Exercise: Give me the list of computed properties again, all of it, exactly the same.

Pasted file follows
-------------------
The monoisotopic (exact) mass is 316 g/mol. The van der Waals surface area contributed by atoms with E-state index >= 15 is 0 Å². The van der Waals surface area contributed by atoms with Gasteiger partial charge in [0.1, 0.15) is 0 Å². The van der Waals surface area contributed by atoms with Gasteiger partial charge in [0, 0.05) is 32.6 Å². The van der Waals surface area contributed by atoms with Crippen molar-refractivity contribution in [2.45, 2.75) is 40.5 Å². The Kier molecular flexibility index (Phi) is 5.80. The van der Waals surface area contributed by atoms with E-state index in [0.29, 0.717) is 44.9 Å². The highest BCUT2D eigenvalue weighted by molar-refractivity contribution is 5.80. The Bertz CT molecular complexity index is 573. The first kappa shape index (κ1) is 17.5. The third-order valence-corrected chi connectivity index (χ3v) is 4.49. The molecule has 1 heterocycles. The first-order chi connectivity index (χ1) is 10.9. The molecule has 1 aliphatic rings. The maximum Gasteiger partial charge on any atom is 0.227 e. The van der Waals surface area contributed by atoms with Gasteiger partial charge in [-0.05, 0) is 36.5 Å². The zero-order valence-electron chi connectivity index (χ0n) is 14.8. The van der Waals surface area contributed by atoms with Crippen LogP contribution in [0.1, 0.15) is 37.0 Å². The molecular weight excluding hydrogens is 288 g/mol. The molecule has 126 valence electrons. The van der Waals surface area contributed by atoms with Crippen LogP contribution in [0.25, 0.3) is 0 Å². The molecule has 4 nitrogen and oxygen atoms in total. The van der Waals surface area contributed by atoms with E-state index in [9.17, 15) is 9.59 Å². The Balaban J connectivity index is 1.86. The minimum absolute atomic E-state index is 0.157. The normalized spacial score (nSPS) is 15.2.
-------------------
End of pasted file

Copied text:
The monoisotopic (exact) mass is 316 g/mol. The van der Waals surface area contributed by atoms with E-state index >= 15 is 0 Å². The van der Waals surface area contributed by atoms with Gasteiger partial charge in [0.1, 0.15) is 0 Å². The van der Waals surface area contributed by atoms with Gasteiger partial charge in [0, 0.05) is 32.6 Å². The van der Waals surface area contributed by atoms with Crippen molar-refractivity contribution in [2.45, 2.75) is 40.5 Å². The Kier molecular flexibility index (Phi) is 5.80. The van der Waals surface area contributed by atoms with E-state index in [0.29, 0.717) is 44.9 Å². The highest BCUT2D eigenvalue weighted by molar-refractivity contribution is 5.80. The Bertz CT molecular complexity index is 573. The first kappa shape index (κ1) is 17.5. The third-order valence-corrected chi connectivity index (χ3v) is 4.49. The molecule has 1 heterocycles. The first-order chi connectivity index (χ1) is 10.9. The molecule has 1 aliphatic rings. The maximum Gasteiger partial charge on any atom is 0.227 e. The van der Waals surface area contributed by atoms with Gasteiger partial charge in [-0.05, 0) is 36.5 Å². The zero-order valence-electron chi connectivity index (χ0n) is 14.8. The van der Waals surface area contributed by atoms with Crippen LogP contribution in [0.1, 0.15) is 37.0 Å². The molecular weight excluding hydrogens is 288 g/mol. The molecule has 126 valence electrons. The van der Waals surface area contributed by atoms with Crippen LogP contribution in [0.25, 0.3) is 0 Å². The molecule has 4 nitrogen and oxygen atoms in total. The van der Waals surface area contributed by atoms with E-state index in [9.17, 15) is 9.59 Å². The Balaban J connectivity index is 1.86. The minimum absolute atomic E-state index is 0.157. The normalized spacial score (nSPS) is 15.2.